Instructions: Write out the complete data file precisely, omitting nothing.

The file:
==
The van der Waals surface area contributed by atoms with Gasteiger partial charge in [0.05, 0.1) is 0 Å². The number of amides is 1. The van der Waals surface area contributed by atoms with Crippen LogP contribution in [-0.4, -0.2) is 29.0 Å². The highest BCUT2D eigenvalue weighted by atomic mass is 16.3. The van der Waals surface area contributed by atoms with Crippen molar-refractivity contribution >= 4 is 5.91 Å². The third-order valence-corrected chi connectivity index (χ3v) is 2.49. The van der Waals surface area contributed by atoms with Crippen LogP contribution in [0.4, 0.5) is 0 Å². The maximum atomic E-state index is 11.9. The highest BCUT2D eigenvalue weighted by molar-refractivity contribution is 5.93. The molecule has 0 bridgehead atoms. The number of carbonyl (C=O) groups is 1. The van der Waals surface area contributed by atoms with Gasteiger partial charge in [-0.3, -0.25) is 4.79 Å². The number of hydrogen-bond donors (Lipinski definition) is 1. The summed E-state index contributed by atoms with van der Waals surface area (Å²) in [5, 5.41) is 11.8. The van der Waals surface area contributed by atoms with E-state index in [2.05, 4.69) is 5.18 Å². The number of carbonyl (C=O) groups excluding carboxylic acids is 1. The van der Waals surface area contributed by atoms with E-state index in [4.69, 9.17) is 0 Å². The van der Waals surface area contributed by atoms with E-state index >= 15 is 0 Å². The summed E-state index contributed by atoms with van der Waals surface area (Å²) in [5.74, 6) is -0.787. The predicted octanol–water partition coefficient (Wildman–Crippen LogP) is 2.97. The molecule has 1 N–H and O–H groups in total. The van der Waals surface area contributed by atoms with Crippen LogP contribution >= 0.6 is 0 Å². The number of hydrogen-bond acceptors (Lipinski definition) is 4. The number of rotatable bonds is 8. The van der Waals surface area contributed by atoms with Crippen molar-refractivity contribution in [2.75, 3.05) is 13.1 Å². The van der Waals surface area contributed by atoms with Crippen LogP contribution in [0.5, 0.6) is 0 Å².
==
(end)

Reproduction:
The van der Waals surface area contributed by atoms with Gasteiger partial charge in [0.05, 0.1) is 0 Å². The number of amides is 1. The van der Waals surface area contributed by atoms with Crippen LogP contribution in [-0.4, -0.2) is 29.0 Å². The highest BCUT2D eigenvalue weighted by atomic mass is 16.3. The van der Waals surface area contributed by atoms with Crippen molar-refractivity contribution >= 4 is 5.91 Å². The third-order valence-corrected chi connectivity index (χ3v) is 2.49. The van der Waals surface area contributed by atoms with Crippen LogP contribution in [0.4, 0.5) is 0 Å². The maximum atomic E-state index is 11.9. The highest BCUT2D eigenvalue weighted by molar-refractivity contribution is 5.93. The molecule has 0 bridgehead atoms. The number of carbonyl (C=O) groups is 1. The van der Waals surface area contributed by atoms with Gasteiger partial charge in [-0.3, -0.25) is 4.79 Å². The number of hydrogen-bond donors (Lipinski definition) is 1. The summed E-state index contributed by atoms with van der Waals surface area (Å²) in [5, 5.41) is 11.8. The van der Waals surface area contributed by atoms with E-state index in [2.05, 4.69) is 5.18 Å². The number of carbonyl (C=O) groups excluding carboxylic acids is 1. The van der Waals surface area contributed by atoms with E-state index in [4.69, 9.17) is 0 Å². The van der Waals surface area contributed by atoms with E-state index >= 15 is 0 Å². The summed E-state index contributed by atoms with van der Waals surface area (Å²) in [5.74, 6) is -0.787. The predicted octanol–water partition coefficient (Wildman–Crippen LogP) is 2.97. The molecule has 1 N–H and O–H groups in total. The van der Waals surface area contributed by atoms with Crippen LogP contribution >= 0.6 is 0 Å². The number of hydrogen-bond acceptors (Lipinski definition) is 4. The number of rotatable bonds is 8. The van der Waals surface area contributed by atoms with Crippen molar-refractivity contribution in [2.75, 3.05) is 13.1 Å². The van der Waals surface area contributed by atoms with Crippen LogP contribution in [0.5, 0.6) is 0 Å².